Almeida, Theodore

, a Portugueze priest, who had the courage in Portugal to study and teach philosophy, xipon more rational and experimental principles than had ever been known in that country, was born in 1722. His most celebrated work, written in Portuguese, and entitled “Itecreaceo Filosofica,” 5 vols. 8vo, 1751, occasioned a revolution in the philosophical studies of the Portugueze, and would probably have involved the author in much danger, had not the Jesuits been soon after banished from that kingdom. He was nevertheless a zealous advocate for the pretensions of the court of Rome, at the time of the famous rupture between Joseph II. and that court; and this rendered him so obnoxious to the marquis de Pombal, that he was obliged to seek an asylum in France, during the ministry of that nobleman. On his return to Portugal, the royal academy of sciences of Lisbon was eager to | admit him a member; but it was soon evident that Almeida had not kept pace with the progress which the nation had made in twenty-five years, and he was suffered to eclipse himself, although without losing any of the respect due to his former services in promoting liberal science. He published, after his return to Lisbon, a moral romance, called “The Happy Independant,” which had little success; and it was said that a better title would have been “The Happy Impertinent.” He died in 1805, leaving behind him several manuscripts, for the publication of which he had obtained the permission of the Censor. His works altogether are said to amount to forty volumes, besides five of translations; but we have not been able to obtain a list of their titles or subjects. At the time of his death he was a member of the Royal Academy of Lisbon, and of the Royal Society of London. 1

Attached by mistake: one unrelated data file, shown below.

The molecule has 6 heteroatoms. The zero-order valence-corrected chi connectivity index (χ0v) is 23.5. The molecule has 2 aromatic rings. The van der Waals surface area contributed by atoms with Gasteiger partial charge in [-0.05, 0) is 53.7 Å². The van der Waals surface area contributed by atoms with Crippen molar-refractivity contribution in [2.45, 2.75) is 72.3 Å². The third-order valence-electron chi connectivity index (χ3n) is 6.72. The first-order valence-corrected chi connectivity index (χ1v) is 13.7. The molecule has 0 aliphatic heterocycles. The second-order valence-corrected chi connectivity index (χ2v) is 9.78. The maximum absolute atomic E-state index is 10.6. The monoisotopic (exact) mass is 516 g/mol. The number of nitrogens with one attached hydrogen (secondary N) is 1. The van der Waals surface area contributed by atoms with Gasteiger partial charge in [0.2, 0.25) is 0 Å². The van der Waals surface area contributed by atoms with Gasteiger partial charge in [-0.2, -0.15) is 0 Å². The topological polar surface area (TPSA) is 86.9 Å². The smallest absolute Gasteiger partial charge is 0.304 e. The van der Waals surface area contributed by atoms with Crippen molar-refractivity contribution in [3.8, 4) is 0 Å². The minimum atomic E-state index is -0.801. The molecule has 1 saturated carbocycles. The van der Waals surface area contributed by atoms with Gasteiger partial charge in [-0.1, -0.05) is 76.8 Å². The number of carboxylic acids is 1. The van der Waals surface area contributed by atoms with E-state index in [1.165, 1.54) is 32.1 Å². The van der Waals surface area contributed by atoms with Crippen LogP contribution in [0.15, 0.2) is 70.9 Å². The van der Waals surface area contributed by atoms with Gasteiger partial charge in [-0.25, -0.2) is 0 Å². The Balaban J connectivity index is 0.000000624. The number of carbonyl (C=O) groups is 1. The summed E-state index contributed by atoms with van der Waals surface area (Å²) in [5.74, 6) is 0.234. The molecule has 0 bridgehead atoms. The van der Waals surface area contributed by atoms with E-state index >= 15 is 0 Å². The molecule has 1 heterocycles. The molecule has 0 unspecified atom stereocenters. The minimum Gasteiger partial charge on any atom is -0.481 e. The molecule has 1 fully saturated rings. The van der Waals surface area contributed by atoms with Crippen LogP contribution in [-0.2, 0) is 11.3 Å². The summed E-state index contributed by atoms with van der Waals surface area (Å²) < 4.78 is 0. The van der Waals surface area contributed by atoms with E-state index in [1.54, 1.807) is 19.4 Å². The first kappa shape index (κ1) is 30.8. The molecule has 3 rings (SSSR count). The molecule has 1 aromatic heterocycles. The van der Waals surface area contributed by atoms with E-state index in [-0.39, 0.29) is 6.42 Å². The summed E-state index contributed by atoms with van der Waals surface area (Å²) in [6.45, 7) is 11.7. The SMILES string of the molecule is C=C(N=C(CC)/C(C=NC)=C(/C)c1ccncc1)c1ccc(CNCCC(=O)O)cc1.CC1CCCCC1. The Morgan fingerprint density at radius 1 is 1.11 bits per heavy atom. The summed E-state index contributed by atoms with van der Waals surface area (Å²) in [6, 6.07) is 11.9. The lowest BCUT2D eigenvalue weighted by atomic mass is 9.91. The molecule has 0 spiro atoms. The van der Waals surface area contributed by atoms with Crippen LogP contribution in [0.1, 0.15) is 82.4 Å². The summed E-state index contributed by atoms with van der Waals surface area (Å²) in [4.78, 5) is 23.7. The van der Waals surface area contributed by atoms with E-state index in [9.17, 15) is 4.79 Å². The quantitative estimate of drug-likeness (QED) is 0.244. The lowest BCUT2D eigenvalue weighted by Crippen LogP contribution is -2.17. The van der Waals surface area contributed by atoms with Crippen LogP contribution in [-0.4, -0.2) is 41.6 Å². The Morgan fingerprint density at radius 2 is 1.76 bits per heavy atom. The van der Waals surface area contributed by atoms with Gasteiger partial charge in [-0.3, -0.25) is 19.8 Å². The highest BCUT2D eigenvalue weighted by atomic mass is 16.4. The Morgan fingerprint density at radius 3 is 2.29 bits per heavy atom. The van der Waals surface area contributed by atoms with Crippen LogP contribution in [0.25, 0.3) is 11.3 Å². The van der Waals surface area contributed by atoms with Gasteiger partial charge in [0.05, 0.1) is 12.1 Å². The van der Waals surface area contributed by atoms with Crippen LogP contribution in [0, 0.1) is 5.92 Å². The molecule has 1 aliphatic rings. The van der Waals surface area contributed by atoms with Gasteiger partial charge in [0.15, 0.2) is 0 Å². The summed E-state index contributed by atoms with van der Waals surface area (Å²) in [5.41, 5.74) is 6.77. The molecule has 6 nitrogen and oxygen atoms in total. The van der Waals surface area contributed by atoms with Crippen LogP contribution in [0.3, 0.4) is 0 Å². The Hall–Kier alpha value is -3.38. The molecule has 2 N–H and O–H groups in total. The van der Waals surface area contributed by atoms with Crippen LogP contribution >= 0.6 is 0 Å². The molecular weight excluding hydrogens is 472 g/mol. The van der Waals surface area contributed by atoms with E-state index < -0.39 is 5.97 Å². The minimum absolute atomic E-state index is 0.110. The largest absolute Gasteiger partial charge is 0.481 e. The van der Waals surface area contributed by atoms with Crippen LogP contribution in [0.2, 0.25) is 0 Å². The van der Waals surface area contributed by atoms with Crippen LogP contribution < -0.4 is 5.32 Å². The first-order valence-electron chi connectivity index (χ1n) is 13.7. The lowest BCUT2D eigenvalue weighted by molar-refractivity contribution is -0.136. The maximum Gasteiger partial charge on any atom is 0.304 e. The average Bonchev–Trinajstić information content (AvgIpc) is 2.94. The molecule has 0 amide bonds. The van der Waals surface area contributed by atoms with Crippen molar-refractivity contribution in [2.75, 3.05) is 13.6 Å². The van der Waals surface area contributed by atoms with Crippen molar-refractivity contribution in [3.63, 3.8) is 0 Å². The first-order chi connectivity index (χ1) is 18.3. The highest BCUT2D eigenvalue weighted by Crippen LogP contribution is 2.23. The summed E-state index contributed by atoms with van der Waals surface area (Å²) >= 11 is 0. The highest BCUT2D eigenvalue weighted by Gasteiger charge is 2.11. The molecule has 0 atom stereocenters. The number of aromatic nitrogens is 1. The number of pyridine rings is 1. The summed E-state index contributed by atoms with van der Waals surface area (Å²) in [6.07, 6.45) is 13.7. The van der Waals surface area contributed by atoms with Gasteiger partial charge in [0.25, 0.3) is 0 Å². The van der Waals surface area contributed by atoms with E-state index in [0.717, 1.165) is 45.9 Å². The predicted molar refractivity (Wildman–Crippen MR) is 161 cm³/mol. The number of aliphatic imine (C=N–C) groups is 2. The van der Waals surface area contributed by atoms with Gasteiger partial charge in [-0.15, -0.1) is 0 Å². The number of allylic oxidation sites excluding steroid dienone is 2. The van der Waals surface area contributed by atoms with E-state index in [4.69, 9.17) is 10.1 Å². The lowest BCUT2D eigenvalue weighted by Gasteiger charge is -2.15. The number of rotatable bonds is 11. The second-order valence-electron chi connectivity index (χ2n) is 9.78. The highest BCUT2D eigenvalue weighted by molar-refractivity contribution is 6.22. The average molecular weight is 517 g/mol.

Biog. Universelle. Gent. M. vol. LXXV. p. 678.